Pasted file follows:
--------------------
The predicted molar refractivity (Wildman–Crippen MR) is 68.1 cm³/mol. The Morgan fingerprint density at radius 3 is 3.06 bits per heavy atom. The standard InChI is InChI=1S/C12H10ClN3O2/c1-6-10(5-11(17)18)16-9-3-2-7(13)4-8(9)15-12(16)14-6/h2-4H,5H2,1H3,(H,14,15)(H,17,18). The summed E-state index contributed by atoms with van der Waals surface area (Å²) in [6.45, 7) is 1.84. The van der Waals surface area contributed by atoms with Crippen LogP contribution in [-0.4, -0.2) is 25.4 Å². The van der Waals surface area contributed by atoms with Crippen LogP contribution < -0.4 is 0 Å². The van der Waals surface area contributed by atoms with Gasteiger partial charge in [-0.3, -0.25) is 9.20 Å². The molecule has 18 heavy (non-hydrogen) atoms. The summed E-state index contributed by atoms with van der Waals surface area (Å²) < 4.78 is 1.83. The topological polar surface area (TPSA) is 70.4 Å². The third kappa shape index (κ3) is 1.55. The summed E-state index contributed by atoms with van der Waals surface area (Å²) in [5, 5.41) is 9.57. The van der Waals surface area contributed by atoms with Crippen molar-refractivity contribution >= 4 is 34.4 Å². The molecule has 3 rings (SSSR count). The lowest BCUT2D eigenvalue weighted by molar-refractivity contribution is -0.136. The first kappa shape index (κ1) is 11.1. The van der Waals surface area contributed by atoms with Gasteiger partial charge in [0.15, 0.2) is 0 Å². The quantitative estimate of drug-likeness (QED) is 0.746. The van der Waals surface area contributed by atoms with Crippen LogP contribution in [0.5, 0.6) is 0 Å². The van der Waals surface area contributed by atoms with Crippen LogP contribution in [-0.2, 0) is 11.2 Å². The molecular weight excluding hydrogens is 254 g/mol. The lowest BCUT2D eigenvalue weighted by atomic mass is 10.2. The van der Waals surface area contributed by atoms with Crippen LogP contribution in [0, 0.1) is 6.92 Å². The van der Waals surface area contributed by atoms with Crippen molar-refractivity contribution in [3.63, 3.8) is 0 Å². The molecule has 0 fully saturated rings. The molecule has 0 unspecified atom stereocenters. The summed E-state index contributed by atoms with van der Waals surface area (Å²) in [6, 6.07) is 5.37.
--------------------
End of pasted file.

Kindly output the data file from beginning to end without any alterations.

The predicted molar refractivity (Wildman–Crippen MR) is 68.1 cm³/mol. The Morgan fingerprint density at radius 3 is 3.06 bits per heavy atom. The standard InChI is InChI=1S/C12H10ClN3O2/c1-6-10(5-11(17)18)16-9-3-2-7(13)4-8(9)15-12(16)14-6/h2-4H,5H2,1H3,(H,14,15)(H,17,18). The summed E-state index contributed by atoms with van der Waals surface area (Å²) in [6.45, 7) is 1.84. The van der Waals surface area contributed by atoms with Crippen LogP contribution in [-0.4, -0.2) is 25.4 Å². The van der Waals surface area contributed by atoms with Crippen LogP contribution < -0.4 is 0 Å². The van der Waals surface area contributed by atoms with Gasteiger partial charge in [-0.3, -0.25) is 9.20 Å². The molecule has 18 heavy (non-hydrogen) atoms. The summed E-state index contributed by atoms with van der Waals surface area (Å²) < 4.78 is 1.83. The topological polar surface area (TPSA) is 70.4 Å². The third kappa shape index (κ3) is 1.55. The summed E-state index contributed by atoms with van der Waals surface area (Å²) in [5, 5.41) is 9.57. The van der Waals surface area contributed by atoms with Crippen molar-refractivity contribution >= 4 is 34.4 Å². The molecule has 3 rings (SSSR count). The lowest BCUT2D eigenvalue weighted by molar-refractivity contribution is -0.136. The first kappa shape index (κ1) is 11.1. The van der Waals surface area contributed by atoms with Gasteiger partial charge in [0.15, 0.2) is 0 Å². The quantitative estimate of drug-likeness (QED) is 0.746. The van der Waals surface area contributed by atoms with Crippen LogP contribution in [0.5, 0.6) is 0 Å². The van der Waals surface area contributed by atoms with Crippen LogP contribution in [-0.2, 0) is 11.2 Å². The molecular weight excluding hydrogens is 254 g/mol. The lowest BCUT2D eigenvalue weighted by atomic mass is 10.2. The van der Waals surface area contributed by atoms with Crippen LogP contribution in [0, 0.1) is 6.92 Å². The van der Waals surface area contributed by atoms with Crippen molar-refractivity contribution in [3.63, 3.8) is 0 Å². The molecule has 0 fully saturated rings. The molecule has 0 unspecified atom stereocenters. The summed E-state index contributed by atoms with van der Waals surface area (Å²) in [6, 6.07) is 5.37.